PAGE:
Route to diagnosis of degenerative cervical myelopathy in a UK healthcare system: a retrospective cohort study.
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Hilton, B., Tempest-Mitchell, J., Davies, B., & Kotter, M. (2019). Route to diagnosis of degenerative cervical myelopathy in a UK healthcare system: a retrospective cohort study.. BMJ Open, 9 (5), e027000. https://doi.org/10.1136/bmjopen-2018-027000
OBJECTIVES: Degenerative cervical myelopathy (DCM) presents insidiously, making initial diagnosis challenging. Surgery has been shown to prevent further disability but existing spinal cord damage may be permanent. Delays in surgery lead to increased disability and reduced postoperative improvements. Therefore, rapid surgical assessment is key to improving patient outcomes. Unfortunately, diagnosis of DCM in primary care is often delayed. This study aimed to characterise patients with DCM route to diagnosis and surgical assessment as well as to plot disease progression over time. DESIGN: Retrospective, observational cohort study. SETTING: Single, tertiary centre using additional clinical records from primary and secondary care centres. PARTICIPANTS: One year of cervical MRI scans conducted at a tertiary neurosciences centre (n=1123) were screened for cervical cord compression, a corresponding clinical diagnosis of myelopathy and sufficient clinical documentation to plot a route to diagnosis (n=43). PRIMARY OUTCOME MEASURES: Time to diagnosis from symptom onset, route to diagnosis and disease progression were the primary outcome measures in this study. Disease severity was approximated using a prospectively validated method for inferring modified Japanese Orthopaedic Association (i-mJOA) functional scoring from clinical documentation. RESULTS: Patients received a referral to secondary care 6.4±7.7 months after symptom onset. Cervical MRI scanning and neurosurgical review occurred 12.5±13.0 and 15.8±13.5 months after symptom onset, respectively. i-mJOA was 16.0±1.7 at primary care assessment and 14.8±2.5 at surgical assessment. 61.0% of patients were offered operations. For those who received surgery, time between onset and surgery was 22.1±13.2 months. CONCLUSIONS: Route to surgical assessment was heterogeneous and lengthy. Some patients deteriorated during this period. This study highlights the need for a streamlined pathway by which patients with cervical cord compression can receive timely assessment and treatment by a specialist. This would improve outcomes for patients using existing treatments.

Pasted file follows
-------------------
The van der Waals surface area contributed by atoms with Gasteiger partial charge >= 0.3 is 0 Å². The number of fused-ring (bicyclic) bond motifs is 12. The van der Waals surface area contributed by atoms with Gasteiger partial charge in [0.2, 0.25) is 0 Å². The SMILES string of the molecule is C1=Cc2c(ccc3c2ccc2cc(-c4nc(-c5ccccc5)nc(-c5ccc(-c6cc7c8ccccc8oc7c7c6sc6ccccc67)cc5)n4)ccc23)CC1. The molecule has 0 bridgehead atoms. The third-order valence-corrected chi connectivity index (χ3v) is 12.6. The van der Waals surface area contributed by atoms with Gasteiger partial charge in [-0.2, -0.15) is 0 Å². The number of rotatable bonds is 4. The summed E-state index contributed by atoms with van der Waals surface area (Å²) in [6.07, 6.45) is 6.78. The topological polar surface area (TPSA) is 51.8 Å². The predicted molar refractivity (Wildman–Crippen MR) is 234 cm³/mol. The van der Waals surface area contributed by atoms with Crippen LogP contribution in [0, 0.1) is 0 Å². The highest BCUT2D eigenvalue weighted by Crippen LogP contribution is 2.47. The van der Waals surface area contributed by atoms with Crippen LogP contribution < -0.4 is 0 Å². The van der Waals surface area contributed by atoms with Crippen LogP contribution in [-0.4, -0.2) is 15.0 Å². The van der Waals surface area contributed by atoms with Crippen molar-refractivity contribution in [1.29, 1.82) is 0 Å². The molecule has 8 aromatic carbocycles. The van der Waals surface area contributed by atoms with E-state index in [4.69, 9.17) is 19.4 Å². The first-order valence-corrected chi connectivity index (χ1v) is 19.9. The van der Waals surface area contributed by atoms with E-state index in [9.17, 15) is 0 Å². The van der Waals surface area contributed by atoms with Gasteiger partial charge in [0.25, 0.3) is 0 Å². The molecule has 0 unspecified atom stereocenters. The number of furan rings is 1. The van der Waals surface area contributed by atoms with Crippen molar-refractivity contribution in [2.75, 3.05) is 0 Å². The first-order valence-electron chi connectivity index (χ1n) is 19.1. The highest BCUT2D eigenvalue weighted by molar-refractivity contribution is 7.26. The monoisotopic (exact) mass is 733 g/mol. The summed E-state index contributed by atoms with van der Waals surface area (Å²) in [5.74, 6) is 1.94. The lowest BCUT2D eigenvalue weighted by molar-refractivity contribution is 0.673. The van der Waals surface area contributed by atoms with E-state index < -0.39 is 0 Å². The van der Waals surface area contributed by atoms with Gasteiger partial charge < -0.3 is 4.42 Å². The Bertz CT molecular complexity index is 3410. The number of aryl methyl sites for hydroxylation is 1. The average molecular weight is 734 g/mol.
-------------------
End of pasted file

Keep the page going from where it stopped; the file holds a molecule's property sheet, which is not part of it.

Cervical Vertebrae, Humans, Spinal Cord Diseases, Spinal Cord Compression, Neurodegenerative Diseases, Disease Progression, Magnetic Resonance Imaging, Retrospective Studies, Cohort Studies, Aged, Middle Aged, Delivery of Health Care, Female, Male, United Kingdom
Research in the senior author’s laboratory is supported by a core support grant from the Wellcome Trust and MRC to the Wellcome Trust-Medical Research Council Cambridge Stem Cell Institute. MRNK is supported by a NIHR Clinician Scientist Award. Disclaimer: This report is independent research arising from a Clinician Scientist Award, CS-2015-15-023, supported by the National Institute for Health Research. The views expressed in this publication are those of the authors and not necessarily those of the NHS, the National Institute for Health Research or the Department of Health.
Department of Health (via National Institute for Health Research (NIHR)) (CS-2015-15-023)
External DOI: https://doi.org/10.1136/bmjopen-2018-027000
This record's URL: https://www.repository.cam.ac.uk/handle/1810/288089